Jennifer Welsh, Director of the Oxford Institute for Ethics, Law and Armed Conflict, comments on the patience and impartiality that makes Kofi Annan a super negotiator
Spare a thought for the tireless Kofi Annan, criss-crossing the globe in search of a negotiated solution to the current crisis in Syria. Since finishing his tenure as secretary general of the United Nations, Annan has been mentioned most often when those exasperated with seemingly intractable situations are in search of a mediator. It’s an interesting sign of the times that there are so few figures seen to possess the qualities of patience and impartiality necessary for mediation.
Annan played a critical role in stemming the violence that erupted after Kenya’s disputed national elections in late 2007 (which led to approximately 1,200 deaths and the displacement of over 600,000 people). As the ethnically motivated attacks threatened to spiral out of control, the African Union sent in a number of potential mediators (including former South African bishop Desmond Tutu, and the former president of Ghana, John Kufuor). But it was only when Annan arrived and the international community focused on a single negotiation process that the talks between the two rival political leaders (President Mwai Kibaki and opposition leader Raila Odinga) finally got underway. After roughly 40 days of hard bargaining – underpinned by threats to impose targeted sanctions and cut off aid – a deal (the National Accord and Reconciliation Act) was reached, which included a power-sharing agreement and the establishment of a justice and reconciliation commission. The key measures that facilitated the accord included sequestering the two sides at a retreat at the Kilaguni Lodge in Kenya’s Tsavo West National Park, Annan’s well-timed interventions with the two principals, and temporarily suspending the talks when negotiations appeared to be deadlocked.
The question capturing minds at present, of course, is whether Annan’s considerable skills and experience (as demonstrated in Kenya) can lead the rival sides in Syria to accept the peace plan – now dubbed the Annan Peace Plan. While plenty of observers, including U.S. Senator John McCain, want more forceful measures to kick into action, others would still like to give diplomacy a chance.
In analyzing why negotiations succeeded in Kenya, the Centre for International Conflict Resolution at Columbia University identified a number of more general factors (beyond Annan’s personal qualities) that were crucial to bringing about a peaceful resolution of the dispute: a single mediation process fully supported by the international community; strong engagement by civil society (whose various members came together under an umbrella movement called Kenyans for Peace with Truth and Justice); the division of issues into short-term and long-term categories; a well-planned media strategy; and an understanding of peace as a process rather than an event, among other things.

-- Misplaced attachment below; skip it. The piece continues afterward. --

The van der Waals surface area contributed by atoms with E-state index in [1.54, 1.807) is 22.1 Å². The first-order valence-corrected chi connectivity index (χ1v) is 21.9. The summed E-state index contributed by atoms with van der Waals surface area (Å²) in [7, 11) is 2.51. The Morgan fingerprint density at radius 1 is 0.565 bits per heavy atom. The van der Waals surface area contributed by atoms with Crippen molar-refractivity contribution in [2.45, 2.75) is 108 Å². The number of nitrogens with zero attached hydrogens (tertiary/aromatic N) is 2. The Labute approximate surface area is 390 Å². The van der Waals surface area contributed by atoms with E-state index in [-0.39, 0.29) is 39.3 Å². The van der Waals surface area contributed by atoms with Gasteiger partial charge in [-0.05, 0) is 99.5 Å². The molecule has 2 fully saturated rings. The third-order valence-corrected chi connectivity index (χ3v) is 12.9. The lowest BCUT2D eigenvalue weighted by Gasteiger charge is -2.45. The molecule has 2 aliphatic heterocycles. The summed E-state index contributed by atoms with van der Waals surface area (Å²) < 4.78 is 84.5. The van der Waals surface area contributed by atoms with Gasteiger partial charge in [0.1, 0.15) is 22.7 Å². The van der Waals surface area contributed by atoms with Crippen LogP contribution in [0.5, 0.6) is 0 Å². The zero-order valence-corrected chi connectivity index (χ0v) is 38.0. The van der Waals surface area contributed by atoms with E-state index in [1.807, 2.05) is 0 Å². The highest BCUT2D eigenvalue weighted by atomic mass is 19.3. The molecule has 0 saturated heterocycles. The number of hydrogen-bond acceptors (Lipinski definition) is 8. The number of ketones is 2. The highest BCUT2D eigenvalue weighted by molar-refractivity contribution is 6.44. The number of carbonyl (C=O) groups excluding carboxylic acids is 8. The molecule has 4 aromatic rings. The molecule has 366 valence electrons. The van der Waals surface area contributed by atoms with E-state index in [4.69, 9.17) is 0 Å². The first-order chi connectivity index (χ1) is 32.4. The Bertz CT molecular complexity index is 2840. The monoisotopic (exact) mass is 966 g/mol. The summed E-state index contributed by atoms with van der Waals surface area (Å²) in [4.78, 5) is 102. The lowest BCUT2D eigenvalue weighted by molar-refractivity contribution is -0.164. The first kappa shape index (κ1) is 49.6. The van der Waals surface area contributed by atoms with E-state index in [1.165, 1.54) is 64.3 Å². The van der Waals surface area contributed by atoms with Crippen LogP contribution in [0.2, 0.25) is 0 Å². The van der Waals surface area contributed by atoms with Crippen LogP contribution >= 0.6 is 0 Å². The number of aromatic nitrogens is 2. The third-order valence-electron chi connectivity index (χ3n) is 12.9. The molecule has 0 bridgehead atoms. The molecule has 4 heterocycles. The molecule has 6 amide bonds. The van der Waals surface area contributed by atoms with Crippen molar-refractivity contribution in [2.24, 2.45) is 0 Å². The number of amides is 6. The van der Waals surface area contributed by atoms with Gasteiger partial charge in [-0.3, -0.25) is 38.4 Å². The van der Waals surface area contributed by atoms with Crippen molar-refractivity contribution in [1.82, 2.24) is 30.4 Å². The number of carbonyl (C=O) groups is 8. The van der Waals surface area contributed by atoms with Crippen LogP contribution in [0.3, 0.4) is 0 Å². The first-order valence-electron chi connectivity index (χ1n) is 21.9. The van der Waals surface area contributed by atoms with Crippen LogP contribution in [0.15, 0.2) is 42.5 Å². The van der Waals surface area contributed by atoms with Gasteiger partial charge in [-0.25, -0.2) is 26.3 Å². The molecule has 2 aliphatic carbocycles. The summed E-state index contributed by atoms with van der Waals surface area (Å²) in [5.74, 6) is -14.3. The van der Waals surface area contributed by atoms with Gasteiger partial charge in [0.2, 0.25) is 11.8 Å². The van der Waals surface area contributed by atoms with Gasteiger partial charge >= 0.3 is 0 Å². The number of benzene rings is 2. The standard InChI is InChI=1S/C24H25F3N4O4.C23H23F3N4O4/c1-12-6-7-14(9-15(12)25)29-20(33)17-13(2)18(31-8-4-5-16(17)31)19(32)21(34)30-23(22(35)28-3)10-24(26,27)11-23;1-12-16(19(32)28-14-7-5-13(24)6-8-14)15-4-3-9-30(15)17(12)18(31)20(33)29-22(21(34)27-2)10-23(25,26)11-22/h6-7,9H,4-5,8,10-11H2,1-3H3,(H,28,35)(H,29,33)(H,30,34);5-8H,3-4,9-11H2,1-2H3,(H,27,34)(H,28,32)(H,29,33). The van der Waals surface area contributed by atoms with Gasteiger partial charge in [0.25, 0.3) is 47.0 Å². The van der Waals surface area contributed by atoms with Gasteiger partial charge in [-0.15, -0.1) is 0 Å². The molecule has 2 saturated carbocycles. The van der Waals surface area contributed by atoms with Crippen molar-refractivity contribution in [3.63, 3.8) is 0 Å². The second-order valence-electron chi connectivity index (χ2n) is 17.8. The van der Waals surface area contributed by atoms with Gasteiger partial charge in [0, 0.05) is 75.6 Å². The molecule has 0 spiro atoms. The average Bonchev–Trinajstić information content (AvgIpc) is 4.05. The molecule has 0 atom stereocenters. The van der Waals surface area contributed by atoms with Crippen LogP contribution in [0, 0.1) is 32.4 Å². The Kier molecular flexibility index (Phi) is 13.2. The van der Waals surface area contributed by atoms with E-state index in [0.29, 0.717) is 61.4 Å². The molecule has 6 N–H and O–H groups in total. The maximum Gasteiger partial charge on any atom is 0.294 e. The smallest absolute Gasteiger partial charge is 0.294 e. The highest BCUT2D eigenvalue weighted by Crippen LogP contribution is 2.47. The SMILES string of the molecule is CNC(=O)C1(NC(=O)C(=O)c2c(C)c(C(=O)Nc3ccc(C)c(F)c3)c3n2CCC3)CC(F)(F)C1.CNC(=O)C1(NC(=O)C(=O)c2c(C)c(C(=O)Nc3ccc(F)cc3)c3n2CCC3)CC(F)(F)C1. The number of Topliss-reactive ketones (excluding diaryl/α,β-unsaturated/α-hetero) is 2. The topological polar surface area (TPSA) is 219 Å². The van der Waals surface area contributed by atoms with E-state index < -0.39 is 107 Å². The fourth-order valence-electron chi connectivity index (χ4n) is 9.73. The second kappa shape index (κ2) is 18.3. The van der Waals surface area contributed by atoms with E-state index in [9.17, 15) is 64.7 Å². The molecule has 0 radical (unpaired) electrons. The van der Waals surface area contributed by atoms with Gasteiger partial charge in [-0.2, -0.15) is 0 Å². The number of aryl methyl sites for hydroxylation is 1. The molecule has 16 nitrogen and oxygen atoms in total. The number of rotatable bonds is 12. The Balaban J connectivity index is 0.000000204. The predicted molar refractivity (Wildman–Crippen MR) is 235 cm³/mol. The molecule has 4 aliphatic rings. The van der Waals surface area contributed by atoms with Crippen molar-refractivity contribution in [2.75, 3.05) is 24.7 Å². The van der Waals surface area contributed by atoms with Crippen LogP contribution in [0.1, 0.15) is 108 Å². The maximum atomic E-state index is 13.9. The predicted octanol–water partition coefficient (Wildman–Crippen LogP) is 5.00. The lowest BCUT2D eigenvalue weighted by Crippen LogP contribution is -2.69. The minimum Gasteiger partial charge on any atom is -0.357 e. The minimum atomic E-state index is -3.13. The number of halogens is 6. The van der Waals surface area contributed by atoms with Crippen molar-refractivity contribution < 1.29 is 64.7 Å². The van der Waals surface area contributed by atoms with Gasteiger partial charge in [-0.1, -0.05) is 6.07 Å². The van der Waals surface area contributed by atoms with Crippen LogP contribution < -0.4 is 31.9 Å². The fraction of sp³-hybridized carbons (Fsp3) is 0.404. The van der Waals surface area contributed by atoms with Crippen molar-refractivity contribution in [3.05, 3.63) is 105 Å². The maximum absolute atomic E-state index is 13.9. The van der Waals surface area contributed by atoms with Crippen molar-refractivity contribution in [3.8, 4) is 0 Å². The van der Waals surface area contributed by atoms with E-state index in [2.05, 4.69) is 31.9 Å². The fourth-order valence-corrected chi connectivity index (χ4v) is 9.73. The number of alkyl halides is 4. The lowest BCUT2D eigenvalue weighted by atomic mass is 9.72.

It’s not hard to see that few (if any) of these conditions are present in Syria. For example, while the international community is less divided than it was two months ago, it is still sending mixed signals to Syrian officials about whether/how the opposition groups in the country are being supported by the outside world. At a more fundamental level, however, the environment for negotiation is less hospitable in this crisis, making it harder to get people to sit around the proverbial “table.” As former British foreign office minister Lord Malloch Brown recently argued on the BBC, the international community is hamstrung by two trends that it has itself fuelled since the beginning of the 21st century. On the one hand, various western interventions have frequently tipped the balance in favour of opposition groups, leading them to think that as long as they have “right” on their side, the outside world will give them unqualified support. On the other hand, after 9/11, western governments encouraged the view that all opposition rebels were “terrorists” who had to be fought to the bitter end, since they could not be negotiated with. The latter narrative is precisely the one being propagated by the Syrian government. Added to these trends is the growing commitment to accountability for the commission of crimes, which makes it more challenging to create a negotiating strategy that disaggregates issues into “short” and “long” term.
Has the international community forgotten how negotiation works? At present, it seems to think that only one man can make it happen. But the problem in Syria may be too intractable – even for the world’s negotiator.
- Find out more about Jennifer Welsh and her research at the Oxford Institute for Ethics Law and Armed Conflict
This blog first appeared on the Canadian International Council website on April 11.
Image credit UN Photo/John Isaac